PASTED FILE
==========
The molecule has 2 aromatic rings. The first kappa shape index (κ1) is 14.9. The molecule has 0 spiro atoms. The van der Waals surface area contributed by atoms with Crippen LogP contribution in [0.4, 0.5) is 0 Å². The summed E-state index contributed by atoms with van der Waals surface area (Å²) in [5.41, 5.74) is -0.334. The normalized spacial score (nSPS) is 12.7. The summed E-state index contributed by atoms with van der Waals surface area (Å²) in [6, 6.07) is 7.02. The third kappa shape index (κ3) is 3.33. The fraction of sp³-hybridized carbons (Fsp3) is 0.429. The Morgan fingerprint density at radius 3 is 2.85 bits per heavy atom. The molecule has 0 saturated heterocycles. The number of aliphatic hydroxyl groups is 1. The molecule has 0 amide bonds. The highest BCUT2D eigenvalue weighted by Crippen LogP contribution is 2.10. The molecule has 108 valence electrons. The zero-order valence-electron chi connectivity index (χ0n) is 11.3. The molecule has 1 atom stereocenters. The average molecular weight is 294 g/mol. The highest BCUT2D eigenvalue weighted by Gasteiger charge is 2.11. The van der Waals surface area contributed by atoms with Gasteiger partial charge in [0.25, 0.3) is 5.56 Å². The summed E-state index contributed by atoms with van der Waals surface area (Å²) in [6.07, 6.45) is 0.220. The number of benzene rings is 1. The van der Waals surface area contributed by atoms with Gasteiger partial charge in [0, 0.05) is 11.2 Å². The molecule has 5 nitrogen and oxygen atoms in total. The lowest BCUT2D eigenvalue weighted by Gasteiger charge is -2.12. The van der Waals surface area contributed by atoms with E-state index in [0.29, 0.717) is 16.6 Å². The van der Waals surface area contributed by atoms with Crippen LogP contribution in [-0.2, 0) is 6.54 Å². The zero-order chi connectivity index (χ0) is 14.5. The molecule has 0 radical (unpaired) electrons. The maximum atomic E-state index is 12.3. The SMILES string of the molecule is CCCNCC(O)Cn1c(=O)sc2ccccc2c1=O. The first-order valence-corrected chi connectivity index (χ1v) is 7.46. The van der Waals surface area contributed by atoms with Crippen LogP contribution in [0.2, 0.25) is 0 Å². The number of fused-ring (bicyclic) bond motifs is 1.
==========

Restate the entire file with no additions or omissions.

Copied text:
The molecule has 2 aromatic rings. The first kappa shape index (κ1) is 14.9. The molecule has 0 spiro atoms. The van der Waals surface area contributed by atoms with Crippen LogP contribution in [0.4, 0.5) is 0 Å². The summed E-state index contributed by atoms with van der Waals surface area (Å²) in [5.41, 5.74) is -0.334. The normalized spacial score (nSPS) is 12.7. The summed E-state index contributed by atoms with van der Waals surface area (Å²) in [6, 6.07) is 7.02. The third kappa shape index (κ3) is 3.33. The fraction of sp³-hybridized carbons (Fsp3) is 0.429. The Morgan fingerprint density at radius 3 is 2.85 bits per heavy atom. The molecule has 0 saturated heterocycles. The number of aliphatic hydroxyl groups is 1. The molecule has 0 amide bonds. The highest BCUT2D eigenvalue weighted by Crippen LogP contribution is 2.10. The molecule has 108 valence electrons. The zero-order valence-electron chi connectivity index (χ0n) is 11.3. The molecule has 1 atom stereocenters. The average molecular weight is 294 g/mol. The highest BCUT2D eigenvalue weighted by Gasteiger charge is 2.11. The van der Waals surface area contributed by atoms with Gasteiger partial charge in [0.25, 0.3) is 5.56 Å². The summed E-state index contributed by atoms with van der Waals surface area (Å²) in [6.07, 6.45) is 0.220. The number of benzene rings is 1. The van der Waals surface area contributed by atoms with Gasteiger partial charge in [0, 0.05) is 11.2 Å². The molecule has 5 nitrogen and oxygen atoms in total. The lowest BCUT2D eigenvalue weighted by Gasteiger charge is -2.12. The van der Waals surface area contributed by atoms with E-state index in [0.29, 0.717) is 16.6 Å². The van der Waals surface area contributed by atoms with Crippen LogP contribution in [-0.2, 0) is 6.54 Å². The zero-order chi connectivity index (χ0) is 14.5. The molecule has 0 radical (unpaired) electrons. The maximum atomic E-state index is 12.3. The SMILES string of the molecule is CCCNCC(O)Cn1c(=O)sc2ccccc2c1=O. The first-order valence-corrected chi connectivity index (χ1v) is 7.46. The van der Waals surface area contributed by atoms with Crippen LogP contribution in [0.2, 0.25) is 0 Å². The number of fused-ring (bicyclic) bond motifs is 1.